At the beginning of the 1960s, trade friction between Japan and foreign countries was increasing. While its shipbuilding, textile, and other industries were rapidly increasing their exports, Japan cited balance of payments worries as justification for strictly restricting imports and foreign exchange transactions. The United States and Europe were dissatisfied with the situation and made repeated calls for Japan to liberalize trade.
Facing pressure from overseas, the Japanese government gradually began to lift import and foreign exchange restrictions. With this, the deregulation of the Japanese economy had begun, and Japan started to open its markets to the outside world.
As deregulation progressed, restrictions on capital were finally relaxed allowing direct foreign investment. Foreign companies could then set up subsidiaries or joint ventures in Japan, acquire equity in Japanese companies, and participate in the management of those companies. In July 1967, the first round of capital deregulation authorized foreign ownership of companies in designated industries. Depending on the industry, foreign ownership of 50 or even 100% of certain companies was permitted.
Record companies were classified in the "up to 50%" category. CBS Inc. was very interested in expanding its music business into Japan and rapidly began to search for a partner to set up a subsidiary there. At the time, CBS Records commanded a 20% share of the worldwide record market and boasted technological successes such as the LP record. Although CBS Records had been supplying Japan Columbia Inc. with master recordings for many years, the two companies could not reach an agreement on a joint venture in Japan.
In summer 1967, Harvey Schein (then president of CBS International and later president of Sony Corporation of America) visited Japan to talk to various record companies. However, while all of them listened earnestly to Schein's plans, none of them would give him a straight answer with regard to setting up a joint venture. Schein presumed that not answering with a clear "yes" or "no" was normal business practice in Japan.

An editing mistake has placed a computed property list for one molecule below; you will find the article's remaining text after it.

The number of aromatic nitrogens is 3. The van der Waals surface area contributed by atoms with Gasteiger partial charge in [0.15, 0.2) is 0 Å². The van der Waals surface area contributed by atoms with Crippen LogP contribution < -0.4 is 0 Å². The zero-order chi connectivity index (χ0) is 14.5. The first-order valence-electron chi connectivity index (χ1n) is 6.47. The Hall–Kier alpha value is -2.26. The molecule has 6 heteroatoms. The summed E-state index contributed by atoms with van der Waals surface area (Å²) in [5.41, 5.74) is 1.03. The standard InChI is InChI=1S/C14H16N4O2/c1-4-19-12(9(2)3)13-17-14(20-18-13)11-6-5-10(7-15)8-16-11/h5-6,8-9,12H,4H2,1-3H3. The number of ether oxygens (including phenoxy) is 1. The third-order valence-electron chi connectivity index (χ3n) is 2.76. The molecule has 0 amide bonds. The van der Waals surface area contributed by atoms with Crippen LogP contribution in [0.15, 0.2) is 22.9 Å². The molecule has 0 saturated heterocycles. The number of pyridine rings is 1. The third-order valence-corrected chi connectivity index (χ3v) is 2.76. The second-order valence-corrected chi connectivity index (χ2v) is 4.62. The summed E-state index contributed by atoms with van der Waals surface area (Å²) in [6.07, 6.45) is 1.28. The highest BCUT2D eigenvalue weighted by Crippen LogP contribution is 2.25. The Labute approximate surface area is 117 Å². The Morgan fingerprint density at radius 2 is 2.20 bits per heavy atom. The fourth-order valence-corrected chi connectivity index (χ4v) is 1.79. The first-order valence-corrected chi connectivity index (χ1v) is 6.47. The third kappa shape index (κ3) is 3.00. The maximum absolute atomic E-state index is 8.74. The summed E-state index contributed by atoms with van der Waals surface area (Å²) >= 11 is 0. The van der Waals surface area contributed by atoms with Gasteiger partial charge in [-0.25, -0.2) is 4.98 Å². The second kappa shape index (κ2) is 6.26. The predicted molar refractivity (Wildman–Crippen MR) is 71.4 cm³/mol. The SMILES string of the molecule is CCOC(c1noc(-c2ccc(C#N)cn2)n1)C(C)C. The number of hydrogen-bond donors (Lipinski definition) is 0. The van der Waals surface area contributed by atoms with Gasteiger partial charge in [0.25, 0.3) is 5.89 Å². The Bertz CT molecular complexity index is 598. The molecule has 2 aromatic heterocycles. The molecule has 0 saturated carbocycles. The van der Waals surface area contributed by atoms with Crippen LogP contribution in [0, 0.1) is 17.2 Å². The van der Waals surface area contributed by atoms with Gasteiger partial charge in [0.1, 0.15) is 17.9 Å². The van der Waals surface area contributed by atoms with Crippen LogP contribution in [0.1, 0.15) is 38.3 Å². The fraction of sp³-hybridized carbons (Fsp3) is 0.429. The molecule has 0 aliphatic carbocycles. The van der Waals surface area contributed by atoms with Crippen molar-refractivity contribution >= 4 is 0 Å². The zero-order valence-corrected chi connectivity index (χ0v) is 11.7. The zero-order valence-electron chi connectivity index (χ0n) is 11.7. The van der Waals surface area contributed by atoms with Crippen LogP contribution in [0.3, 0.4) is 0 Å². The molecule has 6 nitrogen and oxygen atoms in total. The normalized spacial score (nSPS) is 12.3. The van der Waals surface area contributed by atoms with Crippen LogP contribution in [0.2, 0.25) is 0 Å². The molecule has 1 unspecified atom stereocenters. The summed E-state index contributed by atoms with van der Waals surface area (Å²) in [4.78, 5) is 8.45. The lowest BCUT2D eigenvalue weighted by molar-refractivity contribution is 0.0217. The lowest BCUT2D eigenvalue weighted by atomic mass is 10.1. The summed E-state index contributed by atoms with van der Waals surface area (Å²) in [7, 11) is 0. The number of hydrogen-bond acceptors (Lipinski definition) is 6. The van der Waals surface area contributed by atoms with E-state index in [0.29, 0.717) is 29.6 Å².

In October of that year, after several frustrating months, Schein thought of Akio Morita whom he had a relationship with through Sony's broadcast equipment business. Morita was then Sony Executive Vice President. Schein had great respect for Morita as a businessman and merely wanted to ask for some advice, but upon hearing Schein's proposal Morita immediately responded, "How about setting up a joint venture with Sony?" After his experiences with other Japanese companies, Schein was taken aback by the speed with which Morita proposed the venture. It had taken him just thirty minutes to reach an agreement with Morita!
A week later Schein, Columbia Group President Goddard Lieberson, and CBS International Vice President Walter R. Yetnikoff visited the Sony Corporation headquarters to discuss the joint venture in detail. They met with Morita, Senior Managing Director Kazuo Iwama, Senior Managing Director Taketoshi Kodama, Managing Director Noboru Yoshii, and Director Norio Ohga among others. Ten days after the meeting, Sony submitted a draft contract to CBS and Schein was again surprised at how quickly Sony had made a move. Difficult negotiations followed, but both teams worked hard to reach an agreement quickly. Before the end of the year, they had signed a contract committing them to the establishment of a joint venture company, and submitted an application to MITI. News of the proposed contract, and the fact that Sony had already applied for MITI approval, sent shock waves throughout Japan's recording industry. Inside Sony, a new department was formed under the direction of Ohga to establish the new record company.
In March 1968, CBS/Sony Records Inc. was born. Capitalized at 720 million yen, it had the honor of being the first foreign-Japanese joint venture to be set up in the wake of Japan's capital deregulation. However, the road to reach that stage had been full of twists and turns with the company name turning out to be a considerable stumbling block. With its international reputation as a leading record company, CBS insisted that the new company be called CBS/Sony. However, Sony was adamant that it should be known as Sony/CBS since the company would be based in Japan and because Morita's team believed that the new venture would establish Sony as a major worldwide manufacturer of both hardware and music "software." Another reason that Morita and his team were so keen for it to be called Sony/CBS was that Sony wanted to take direct charge of the company's operations. In the end, as neither side was willing to concede, the new company was named CBS/Sony Records on the basis of alphabetical order.